THE ENGLAND OF GEORGE FOX
THE life of George Fox covers that part of Stuart England which was most distinctly Puritan, the period in which the fundamental institutions of modern England were fashioned and its distinctive principles established.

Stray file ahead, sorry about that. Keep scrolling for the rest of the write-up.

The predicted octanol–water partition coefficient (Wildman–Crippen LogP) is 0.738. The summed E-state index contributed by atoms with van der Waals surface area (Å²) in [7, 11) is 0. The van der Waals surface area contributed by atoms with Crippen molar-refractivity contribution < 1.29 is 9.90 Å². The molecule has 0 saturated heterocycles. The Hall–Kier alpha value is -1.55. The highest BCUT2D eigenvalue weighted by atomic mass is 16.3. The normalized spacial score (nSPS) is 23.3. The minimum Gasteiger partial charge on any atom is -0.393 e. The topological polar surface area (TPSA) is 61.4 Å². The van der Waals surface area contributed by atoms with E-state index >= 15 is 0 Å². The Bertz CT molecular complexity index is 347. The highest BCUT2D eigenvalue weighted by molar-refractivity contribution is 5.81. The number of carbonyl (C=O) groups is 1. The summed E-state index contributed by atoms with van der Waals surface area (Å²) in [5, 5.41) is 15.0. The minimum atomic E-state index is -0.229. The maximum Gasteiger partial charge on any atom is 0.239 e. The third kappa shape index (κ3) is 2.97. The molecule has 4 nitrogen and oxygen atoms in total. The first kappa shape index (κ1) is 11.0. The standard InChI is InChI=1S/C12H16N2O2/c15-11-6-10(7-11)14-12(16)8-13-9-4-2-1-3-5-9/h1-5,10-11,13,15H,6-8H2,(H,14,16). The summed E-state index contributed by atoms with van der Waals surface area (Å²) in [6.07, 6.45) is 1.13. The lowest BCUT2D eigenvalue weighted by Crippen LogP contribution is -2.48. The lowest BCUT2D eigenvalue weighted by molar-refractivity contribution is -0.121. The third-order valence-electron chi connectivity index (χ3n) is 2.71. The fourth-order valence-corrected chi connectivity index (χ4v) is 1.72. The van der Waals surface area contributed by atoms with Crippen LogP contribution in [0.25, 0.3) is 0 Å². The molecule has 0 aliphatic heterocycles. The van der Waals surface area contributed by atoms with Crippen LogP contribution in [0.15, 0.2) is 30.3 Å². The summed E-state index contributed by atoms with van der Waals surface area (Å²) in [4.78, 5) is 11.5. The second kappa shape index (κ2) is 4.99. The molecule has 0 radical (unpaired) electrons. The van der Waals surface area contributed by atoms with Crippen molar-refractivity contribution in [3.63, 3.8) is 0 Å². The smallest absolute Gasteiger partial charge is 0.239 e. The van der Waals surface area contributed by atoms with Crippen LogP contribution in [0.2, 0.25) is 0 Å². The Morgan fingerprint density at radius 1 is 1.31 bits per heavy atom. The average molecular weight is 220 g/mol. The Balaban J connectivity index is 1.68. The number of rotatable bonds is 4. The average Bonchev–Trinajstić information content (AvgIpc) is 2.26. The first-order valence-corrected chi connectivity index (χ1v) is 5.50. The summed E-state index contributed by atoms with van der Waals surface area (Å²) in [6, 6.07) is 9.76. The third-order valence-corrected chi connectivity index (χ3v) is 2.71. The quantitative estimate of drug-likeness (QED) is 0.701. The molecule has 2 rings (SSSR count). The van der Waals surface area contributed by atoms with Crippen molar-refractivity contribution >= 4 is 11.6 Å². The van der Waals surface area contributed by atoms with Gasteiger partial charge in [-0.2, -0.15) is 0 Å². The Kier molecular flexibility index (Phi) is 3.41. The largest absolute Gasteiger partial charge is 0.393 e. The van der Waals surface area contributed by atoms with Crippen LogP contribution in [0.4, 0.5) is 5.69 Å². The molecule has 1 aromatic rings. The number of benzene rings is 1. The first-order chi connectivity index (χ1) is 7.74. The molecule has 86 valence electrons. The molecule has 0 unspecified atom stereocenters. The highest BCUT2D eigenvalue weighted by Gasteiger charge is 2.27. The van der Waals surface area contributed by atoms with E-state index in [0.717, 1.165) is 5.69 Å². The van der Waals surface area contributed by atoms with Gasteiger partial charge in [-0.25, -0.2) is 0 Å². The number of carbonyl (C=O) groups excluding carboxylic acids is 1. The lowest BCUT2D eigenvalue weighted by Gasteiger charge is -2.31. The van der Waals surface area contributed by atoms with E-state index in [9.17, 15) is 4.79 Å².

He was born in 1624, the year before the accession of Charles I and his death occurred in 1691, closely following the Toleration Act ( 1689) which brought relief to the Nonconformists. Within his youth occurred the accession of Charles I, his marriage to a French Catholic princess, the Petition of Right, the personal rule of the king, Archbishop Laud's high church and Strafford's "Thorough" policies, the inequities of the Star Chamber and High Commission, the Puritan emigration to America and the assembling of the Long Parliament. His public career included the Civil Wars, the Scottish Covenant, the defeat and execution of the king, the Westminster Assembly, the rise of the sects and Nonconformity, and the Puritan Commonwealth under Cromwell, including the Protector's attempts at religious toleration, his parliaments, and government by major-generals, his Scottish, Irish and foreign wars, and his death. Fox saw the Restoration, with its im-